Darley Park was opened to the public in 1921 on the very same day as Markeaton Park, and is renowned for its flower gardens.
These have the largest collection of hydrangeas in Britain (400 varieties), producing a spectacle of colour around May and June.
Also fabulous is the butterfly garden just next door.
6. Royal Crown Derby Visitor Centre
One of the two oldest surviving fine porcelain manufacturers in England, Royal Crown Derby was founded around 1750 by a Huguenot immigrant from Saxony.
Originally known simply as “Derby”, the brand was permitted to carry the royal crown backstamp in 1773 by George III and from then on gained the title “Crown Derby”. There’s a lot to get up to at the visitor centre in the heart of Derby.
You can peruse the museum, which has the largest single collection of Derby Porcelain in the world, covering the 218-year history of the brand.
When this post was written there was a special exhibition about Derby’s ties to London society in the 18th century, with early pieces like an intricate ornamental clock.
You can also go on a factory tour to watch fine bone china being crafted, and take afternoon tea, all served with Royal Crown Derby crockery.
7. Derwent River (plus mills)
When you’re down on the west bank of the Derwent in Derby, it can be hard to believe you’re still in a city.
Such is the abundance of parks and foliage on the river, and the lack of intrusive high-rise buildings.
There’s a two mile trail that you can walk, starting in the north at St Mary’s Bridge, looping around the Bass Recreation Ground in the east, and then heading north through the old centre of the city up Iron Gate.
One sight that will stop you in your tracks is the Derby Silk Mill, which was Britain’s first water-powered silk mill, established in 1717, although the architecture is mostly from a rebuild after a fire in 1910. This mill belongs to the Derwent Valley Mills World Heritage Site, and houses the Derby Industrial Museum closed at the time of writing for a long-term refurbishment.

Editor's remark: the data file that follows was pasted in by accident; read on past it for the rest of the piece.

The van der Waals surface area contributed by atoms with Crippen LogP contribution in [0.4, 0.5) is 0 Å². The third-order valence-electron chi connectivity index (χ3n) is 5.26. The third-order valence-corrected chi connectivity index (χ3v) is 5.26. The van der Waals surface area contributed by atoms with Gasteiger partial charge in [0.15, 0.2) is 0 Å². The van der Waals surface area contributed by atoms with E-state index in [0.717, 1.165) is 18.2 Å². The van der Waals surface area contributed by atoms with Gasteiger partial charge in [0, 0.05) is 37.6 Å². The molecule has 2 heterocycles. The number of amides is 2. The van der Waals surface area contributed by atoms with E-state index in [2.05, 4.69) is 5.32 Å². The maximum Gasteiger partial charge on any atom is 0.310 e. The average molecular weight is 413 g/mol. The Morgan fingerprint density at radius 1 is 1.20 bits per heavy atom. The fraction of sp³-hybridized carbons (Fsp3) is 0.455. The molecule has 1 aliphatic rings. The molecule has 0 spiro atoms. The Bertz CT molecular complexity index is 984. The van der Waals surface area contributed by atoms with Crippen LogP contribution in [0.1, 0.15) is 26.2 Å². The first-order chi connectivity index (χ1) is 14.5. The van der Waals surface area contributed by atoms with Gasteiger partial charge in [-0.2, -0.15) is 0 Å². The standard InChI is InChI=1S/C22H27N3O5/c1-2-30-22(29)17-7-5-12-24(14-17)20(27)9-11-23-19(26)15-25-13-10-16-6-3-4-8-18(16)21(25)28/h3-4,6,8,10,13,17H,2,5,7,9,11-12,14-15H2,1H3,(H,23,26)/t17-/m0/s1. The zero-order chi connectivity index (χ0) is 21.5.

8. Calke Abbey
This country estate outside Ticknall gets its name from a former 12th-century Augustinian priory, which was on the site but dissolved by Henry VIII in the 16th century.
The Baroque house and its various outbuildings are from the start of the 18th century, and for nearly 300 years until 1985 Calke abbey would remain with the Harpur Family.
When the property was taken over by the National Trust, many rooms had been abandoned and had not been redecorated since the 1880s.
While the decay has been halted, it hasn’t been reversed, and this offers a rare glimpse of a country house suspended in elegant decline.
There’s peeling wallpaper, unrestored paintings and random items sitting where they were left decades ago.
There’s a walled garden with formal kitchen garden, and a deer park that is a Site of Special Scientific Interest, while the Stables, Head Gardener’s House and the Abbey’s private chapel all need to be seen.
9. Kedleston Hall
A Palladian masterpiece, Kedleston Hall was designed in the 1760s by Robert Adam at the start of his illustrious career, and is the seat of the Curzon family.
The Curzons have Norman origins and have been based at Kedleston since the middle of the 17th century.
Not intended as a family home, the hall’s stupendous central block was constructed for Sir Nathaniel Curzon as a “temple for the arts”, somewhere to show off a rich art collection and host lavish entertainment.
Immediately upon entering, you’ll be met by the imposing Marble Hall with an inlaid marble floor 20-fluted alabaster Corinthian columns, while the Saloon is under the dome, rising more than 18 metres above the floor.
Outside is one of the best preserved 18th-century English landscape gardens.
This was Adam’s first project at Kedleston and he created the Fishing Pavilion, cascade, bridge and temple follies.
10. Derby Gaol
Once one of five gaols in Derby, the prison on Friargate, a few doors down from the Pickford House Museum, has been turned into a museum that opens on Saturdays.
Many people were hanged in this building in the 18th and 19th centuries, and the museum has contemporary accounts of these executions, replica gallows and preserved cells.